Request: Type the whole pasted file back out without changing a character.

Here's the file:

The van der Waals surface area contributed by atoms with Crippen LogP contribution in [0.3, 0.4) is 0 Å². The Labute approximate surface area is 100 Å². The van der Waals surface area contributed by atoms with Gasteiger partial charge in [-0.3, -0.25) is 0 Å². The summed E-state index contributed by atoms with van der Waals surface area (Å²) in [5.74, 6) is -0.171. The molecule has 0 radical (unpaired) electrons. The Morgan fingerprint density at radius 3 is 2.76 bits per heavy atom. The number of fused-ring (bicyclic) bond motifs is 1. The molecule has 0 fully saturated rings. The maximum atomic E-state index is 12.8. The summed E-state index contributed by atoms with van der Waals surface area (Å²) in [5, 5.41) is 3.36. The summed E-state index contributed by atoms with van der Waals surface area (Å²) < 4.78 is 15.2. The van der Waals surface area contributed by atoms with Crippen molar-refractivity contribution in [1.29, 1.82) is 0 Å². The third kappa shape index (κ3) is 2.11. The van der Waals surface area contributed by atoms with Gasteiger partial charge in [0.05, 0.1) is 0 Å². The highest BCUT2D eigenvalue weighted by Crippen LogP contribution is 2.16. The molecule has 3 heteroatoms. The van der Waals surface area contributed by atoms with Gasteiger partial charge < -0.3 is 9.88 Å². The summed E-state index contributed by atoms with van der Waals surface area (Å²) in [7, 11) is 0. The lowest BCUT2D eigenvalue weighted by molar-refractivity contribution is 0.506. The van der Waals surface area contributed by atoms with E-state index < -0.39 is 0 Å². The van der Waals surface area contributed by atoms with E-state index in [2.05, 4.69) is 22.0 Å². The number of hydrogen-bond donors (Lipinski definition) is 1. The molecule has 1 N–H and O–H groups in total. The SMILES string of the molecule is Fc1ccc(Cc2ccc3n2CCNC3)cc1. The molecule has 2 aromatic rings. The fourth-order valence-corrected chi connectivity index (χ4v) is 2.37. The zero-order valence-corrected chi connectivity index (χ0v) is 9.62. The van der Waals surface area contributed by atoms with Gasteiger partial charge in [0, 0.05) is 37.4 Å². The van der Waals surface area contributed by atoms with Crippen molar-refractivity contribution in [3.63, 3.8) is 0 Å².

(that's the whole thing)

The van der Waals surface area contributed by atoms with Crippen LogP contribution in [0.3, 0.4) is 0 Å². The Labute approximate surface area is 100 Å². The van der Waals surface area contributed by atoms with Gasteiger partial charge in [-0.3, -0.25) is 0 Å². The summed E-state index contributed by atoms with van der Waals surface area (Å²) in [5.74, 6) is -0.171. The molecule has 0 radical (unpaired) electrons. The Morgan fingerprint density at radius 3 is 2.76 bits per heavy atom. The number of fused-ring (bicyclic) bond motifs is 1. The molecule has 0 fully saturated rings. The maximum atomic E-state index is 12.8. The summed E-state index contributed by atoms with van der Waals surface area (Å²) in [5, 5.41) is 3.36. The summed E-state index contributed by atoms with van der Waals surface area (Å²) < 4.78 is 15.2. The van der Waals surface area contributed by atoms with Crippen molar-refractivity contribution in [1.29, 1.82) is 0 Å². The third kappa shape index (κ3) is 2.11. The van der Waals surface area contributed by atoms with Gasteiger partial charge in [0.05, 0.1) is 0 Å². The highest BCUT2D eigenvalue weighted by Crippen LogP contribution is 2.16. The molecule has 3 heteroatoms. The van der Waals surface area contributed by atoms with Gasteiger partial charge < -0.3 is 9.88 Å². The summed E-state index contributed by atoms with van der Waals surface area (Å²) in [7, 11) is 0. The lowest BCUT2D eigenvalue weighted by molar-refractivity contribution is 0.506. The van der Waals surface area contributed by atoms with E-state index < -0.39 is 0 Å². The van der Waals surface area contributed by atoms with E-state index in [2.05, 4.69) is 22.0 Å². The number of hydrogen-bond donors (Lipinski definition) is 1. The molecule has 1 N–H and O–H groups in total. The SMILES string of the molecule is Fc1ccc(Cc2ccc3n2CCNC3)cc1. The molecule has 2 aromatic rings. The fourth-order valence-corrected chi connectivity index (χ4v) is 2.37. The zero-order valence-corrected chi connectivity index (χ0v) is 9.62. The van der Waals surface area contributed by atoms with Gasteiger partial charge in [0, 0.05) is 37.4 Å². The van der Waals surface area contributed by atoms with Crippen molar-refractivity contribution in [3.63, 3.8) is 0 Å².